Programmability. AI innovation is on a breakneck pace. Ease of programming and developer productivity are paramount. The programmability and richness of NVIDIA’s CUDA platform allow researchers to innovate quickly — building new configurations of CNNs, DNNs, deep inception networks, RNNs, LSTMs, and reinforcement learning networks.
Accessibility. Developers want to create anywhere and deploy everywhere. NVIDIA GPUs are available all over the world, from every PC OEM; in desktops, notebooks, servers, or supercomputers; and in the cloud from Amazon, IBM, and Microsoft. All major AI development frameworks are NVIDIA GPU accelerated — from internet companies, to research, to startups. No matter the AI development system preferred, it will be faster with GPU acceleration.
We have also created GPUs for just about every computing form-factor so that DNNs can power intelligent machines of all kinds. GeForce is for PC. Tesla is for cloud and supercomputers. Jetson is for robots and drones. And DRIVE PX is for cars. All share the same architecture and accelerate deep learning.
Every Industry Wants Intelligence
Baidu, Google, Facebook, Microsoft were the first adopters of NVIDIA GPUs for deep learning. This AI technology is how they respond to your spoken word, translate speech or text to another language, recognize and automatically tag images, and recommend newsfeeds, entertainment, and products that are tailored to what each of us likes and cares about.
Startups and established companies are now racing to use AI to create new products and services, or improve their operations. In just two years, the number of companies NVIDIA collaborates with on deep learning has jumped nearly 35x to over 3,400 companies.
Industries such as healthcare, life sciences, energy, financial services, automotive, manufacturing, and entertainment will benefit by inferring insight from mountains of data. And, with Facebook, Google, and Microsoft opening their deep-learning platforms for all to use, AI-powered applications will spread fast. In light of this trend, Wired recently heralded the “rise of the GPU.”
Self-driving cars. Whether to augment humans with a superhuman co-pilot, or revolutionize personal mobility services, or reduce the need for sprawling parking lots within cities, self-driving cars have the potential to do amazing social good. Driving is complicated. Unexpected things happen. Freezing rain turns the road into a skating rink. The road to your destination is closed. A child runs out in front of the car.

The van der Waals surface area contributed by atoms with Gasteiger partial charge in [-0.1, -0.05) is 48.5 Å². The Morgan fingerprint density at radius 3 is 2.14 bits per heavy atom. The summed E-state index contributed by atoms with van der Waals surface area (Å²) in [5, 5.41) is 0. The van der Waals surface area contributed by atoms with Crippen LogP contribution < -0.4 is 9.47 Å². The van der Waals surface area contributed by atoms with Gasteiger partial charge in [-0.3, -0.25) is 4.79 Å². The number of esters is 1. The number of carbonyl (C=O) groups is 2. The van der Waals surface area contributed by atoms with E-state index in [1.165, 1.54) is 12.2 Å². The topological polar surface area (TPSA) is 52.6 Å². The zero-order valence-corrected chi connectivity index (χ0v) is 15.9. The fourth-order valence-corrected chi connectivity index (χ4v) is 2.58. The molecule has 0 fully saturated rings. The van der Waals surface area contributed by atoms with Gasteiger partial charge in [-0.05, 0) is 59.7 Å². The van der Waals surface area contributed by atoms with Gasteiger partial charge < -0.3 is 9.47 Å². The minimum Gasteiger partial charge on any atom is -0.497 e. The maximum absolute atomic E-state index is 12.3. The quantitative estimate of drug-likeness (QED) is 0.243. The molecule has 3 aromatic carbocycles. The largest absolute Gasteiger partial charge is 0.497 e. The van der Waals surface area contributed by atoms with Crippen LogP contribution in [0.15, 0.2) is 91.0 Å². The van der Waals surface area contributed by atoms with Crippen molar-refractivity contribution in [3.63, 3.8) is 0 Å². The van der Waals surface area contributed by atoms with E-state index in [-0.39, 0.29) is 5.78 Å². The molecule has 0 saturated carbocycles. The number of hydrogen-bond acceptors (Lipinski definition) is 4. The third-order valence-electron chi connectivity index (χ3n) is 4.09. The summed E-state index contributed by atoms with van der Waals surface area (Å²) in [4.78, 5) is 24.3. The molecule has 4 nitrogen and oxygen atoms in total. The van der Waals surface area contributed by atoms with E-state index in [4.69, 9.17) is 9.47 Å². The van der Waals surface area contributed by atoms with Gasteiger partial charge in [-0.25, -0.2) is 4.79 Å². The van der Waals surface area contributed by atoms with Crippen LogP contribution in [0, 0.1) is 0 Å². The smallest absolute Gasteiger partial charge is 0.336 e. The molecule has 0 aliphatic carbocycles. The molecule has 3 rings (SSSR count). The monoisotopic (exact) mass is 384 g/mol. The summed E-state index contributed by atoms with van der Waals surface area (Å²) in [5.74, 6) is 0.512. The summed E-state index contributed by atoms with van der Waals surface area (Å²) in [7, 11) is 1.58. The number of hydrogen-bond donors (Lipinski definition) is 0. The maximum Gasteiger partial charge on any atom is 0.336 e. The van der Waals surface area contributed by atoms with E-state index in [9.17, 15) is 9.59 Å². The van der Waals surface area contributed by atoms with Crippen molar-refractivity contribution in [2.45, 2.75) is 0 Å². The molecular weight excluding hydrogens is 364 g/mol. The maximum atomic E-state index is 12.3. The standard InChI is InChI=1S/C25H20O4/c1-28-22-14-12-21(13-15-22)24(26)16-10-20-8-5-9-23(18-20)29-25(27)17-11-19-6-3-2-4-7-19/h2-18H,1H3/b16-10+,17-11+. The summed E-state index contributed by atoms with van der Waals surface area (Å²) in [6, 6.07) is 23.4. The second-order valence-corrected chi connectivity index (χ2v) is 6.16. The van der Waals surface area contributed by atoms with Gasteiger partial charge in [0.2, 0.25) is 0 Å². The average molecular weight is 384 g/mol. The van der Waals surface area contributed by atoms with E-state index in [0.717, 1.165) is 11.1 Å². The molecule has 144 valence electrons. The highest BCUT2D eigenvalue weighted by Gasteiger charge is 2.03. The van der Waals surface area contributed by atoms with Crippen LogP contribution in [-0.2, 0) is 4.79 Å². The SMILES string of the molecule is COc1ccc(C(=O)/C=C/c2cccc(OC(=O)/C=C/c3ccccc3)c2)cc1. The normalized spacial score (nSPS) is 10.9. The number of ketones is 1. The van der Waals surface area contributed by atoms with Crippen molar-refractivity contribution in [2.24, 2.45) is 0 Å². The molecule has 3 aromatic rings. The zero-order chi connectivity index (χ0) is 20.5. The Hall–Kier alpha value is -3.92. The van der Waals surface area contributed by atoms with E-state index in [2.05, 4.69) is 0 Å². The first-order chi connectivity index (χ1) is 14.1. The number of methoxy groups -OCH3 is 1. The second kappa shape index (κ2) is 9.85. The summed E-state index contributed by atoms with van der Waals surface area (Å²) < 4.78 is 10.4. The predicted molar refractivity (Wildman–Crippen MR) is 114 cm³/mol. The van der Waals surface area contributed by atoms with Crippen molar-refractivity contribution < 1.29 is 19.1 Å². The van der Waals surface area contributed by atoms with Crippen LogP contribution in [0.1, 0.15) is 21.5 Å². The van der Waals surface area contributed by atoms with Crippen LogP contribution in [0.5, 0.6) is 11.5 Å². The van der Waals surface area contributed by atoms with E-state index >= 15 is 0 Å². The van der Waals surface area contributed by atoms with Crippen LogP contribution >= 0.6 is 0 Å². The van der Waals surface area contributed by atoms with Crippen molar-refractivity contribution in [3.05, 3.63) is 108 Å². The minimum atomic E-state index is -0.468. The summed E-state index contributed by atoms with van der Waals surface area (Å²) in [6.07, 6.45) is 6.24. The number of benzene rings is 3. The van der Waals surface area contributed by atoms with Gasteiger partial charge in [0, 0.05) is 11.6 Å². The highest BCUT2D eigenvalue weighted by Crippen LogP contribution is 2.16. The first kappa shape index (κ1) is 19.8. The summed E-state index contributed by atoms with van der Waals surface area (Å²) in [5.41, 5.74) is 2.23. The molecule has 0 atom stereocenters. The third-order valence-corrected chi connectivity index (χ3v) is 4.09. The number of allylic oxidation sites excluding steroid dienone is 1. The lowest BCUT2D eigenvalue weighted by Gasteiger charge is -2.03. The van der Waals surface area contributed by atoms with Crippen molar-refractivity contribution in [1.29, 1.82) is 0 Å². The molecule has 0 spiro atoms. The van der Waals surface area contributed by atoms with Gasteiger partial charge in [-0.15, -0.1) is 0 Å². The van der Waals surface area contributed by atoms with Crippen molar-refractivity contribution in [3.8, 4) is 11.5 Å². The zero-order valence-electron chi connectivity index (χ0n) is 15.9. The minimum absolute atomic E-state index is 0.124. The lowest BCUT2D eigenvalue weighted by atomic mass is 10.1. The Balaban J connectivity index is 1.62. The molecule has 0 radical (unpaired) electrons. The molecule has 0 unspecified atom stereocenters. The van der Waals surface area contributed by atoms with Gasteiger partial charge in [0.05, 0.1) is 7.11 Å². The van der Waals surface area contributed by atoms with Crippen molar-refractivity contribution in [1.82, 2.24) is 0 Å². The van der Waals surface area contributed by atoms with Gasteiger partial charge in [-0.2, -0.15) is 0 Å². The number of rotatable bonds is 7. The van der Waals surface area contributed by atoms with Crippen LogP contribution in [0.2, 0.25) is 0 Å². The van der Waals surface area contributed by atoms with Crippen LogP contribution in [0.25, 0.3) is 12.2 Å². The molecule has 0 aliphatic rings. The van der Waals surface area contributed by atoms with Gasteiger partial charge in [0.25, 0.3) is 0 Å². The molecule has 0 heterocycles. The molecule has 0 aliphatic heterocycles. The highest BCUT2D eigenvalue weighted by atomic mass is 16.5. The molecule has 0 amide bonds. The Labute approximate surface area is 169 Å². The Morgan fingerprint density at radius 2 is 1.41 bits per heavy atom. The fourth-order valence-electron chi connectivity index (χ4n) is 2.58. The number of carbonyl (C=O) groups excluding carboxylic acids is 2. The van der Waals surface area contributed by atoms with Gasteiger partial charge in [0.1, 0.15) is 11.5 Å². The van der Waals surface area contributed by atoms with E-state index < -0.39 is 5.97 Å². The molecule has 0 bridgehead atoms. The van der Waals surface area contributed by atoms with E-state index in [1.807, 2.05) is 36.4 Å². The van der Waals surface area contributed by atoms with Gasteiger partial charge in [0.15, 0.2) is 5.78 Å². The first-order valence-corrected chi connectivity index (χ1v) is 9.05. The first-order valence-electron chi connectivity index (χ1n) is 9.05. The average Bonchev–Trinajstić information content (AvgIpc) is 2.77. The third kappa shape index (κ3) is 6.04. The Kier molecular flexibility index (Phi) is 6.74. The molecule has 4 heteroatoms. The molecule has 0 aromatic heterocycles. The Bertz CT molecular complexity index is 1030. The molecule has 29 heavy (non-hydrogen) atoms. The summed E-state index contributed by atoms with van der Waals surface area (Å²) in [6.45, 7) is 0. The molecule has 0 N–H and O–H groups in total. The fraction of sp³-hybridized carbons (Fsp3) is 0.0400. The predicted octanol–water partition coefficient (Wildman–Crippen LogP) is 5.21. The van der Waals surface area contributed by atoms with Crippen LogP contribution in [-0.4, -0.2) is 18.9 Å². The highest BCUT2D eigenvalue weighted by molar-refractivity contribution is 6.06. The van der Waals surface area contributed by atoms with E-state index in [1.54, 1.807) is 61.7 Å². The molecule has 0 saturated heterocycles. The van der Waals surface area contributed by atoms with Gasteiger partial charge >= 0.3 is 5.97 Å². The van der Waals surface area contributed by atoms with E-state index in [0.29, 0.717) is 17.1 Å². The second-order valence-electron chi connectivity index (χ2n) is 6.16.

You can’t write software that anticipates every possible scenario a self-driving car might encounter. That’s the value of deep learning; it can learn, adapt, and improve. We are building an end-to-end deep learning platform called NVIDIA DRIVE PX for self-driving cars — from the training system to the in-car AI computer. The results are very exciting. A future with superhuman computer co-pilots and driverless shuttles is no longer science fiction.
Robots. FANUC, a leading manufacturing robot maker, recently demonstrated an assembly-line robot that learned to “pick” randomly oriented objects out of a bin. The GPU-powered robot learned by trial and error. This deep-learning technology was developed by Preferred Networks, which was recently featured in a The Wall Street Journal article headlined, “Japan Seeks Tech Revival with Artificial Intelligence.”
Healthcare and Life Sciences. Deep Genomics is applying GPU-based deep learning to understand how genetic variations can lead to disease. Arterys uses GPU-powered deep learning to speed analysis of medical images. Its technology will be deployed in GE Healthcare MRI machines to help diagnose heart disease. Enlitic is using deep learning to analyze medical images to identify tumors, nearly invisible fractures, and other medical conditions.
These are just a handful of examples. There are literally thousands.
Accelerating AI with GPUs: A New Computing Model
Deep-learning breakthroughs have sparked the AI revolution. Machines powered by AI deep neural networks solve problems too complex for human coders. They learn from data and improve with use. The same DNN can be trained by even non-programmers to solve new problems. Progress is exponential. Adoption is exponential.
And we believe the impact to society will also be exponential. A recent study by KPMG predicts that computerized driver assistance technologies will help reduce car accidents 80% in 20 years — that’s nearly 1 million lives a year saved. Deep-learning AI will be its cornerstone technology.
The impact to the computer industry will also be exponential. Deep learning is a fundamentally new software model. So we need a new computer platform to run it — an architecture that can efficiently execute programmer-coded commands as well as the massively parallel training of deep neural networks. We are betting that GPU-accelerated computing is the horse to ride. Popular Science recently called the GPU “the workhorse of modern A.I.” We agree.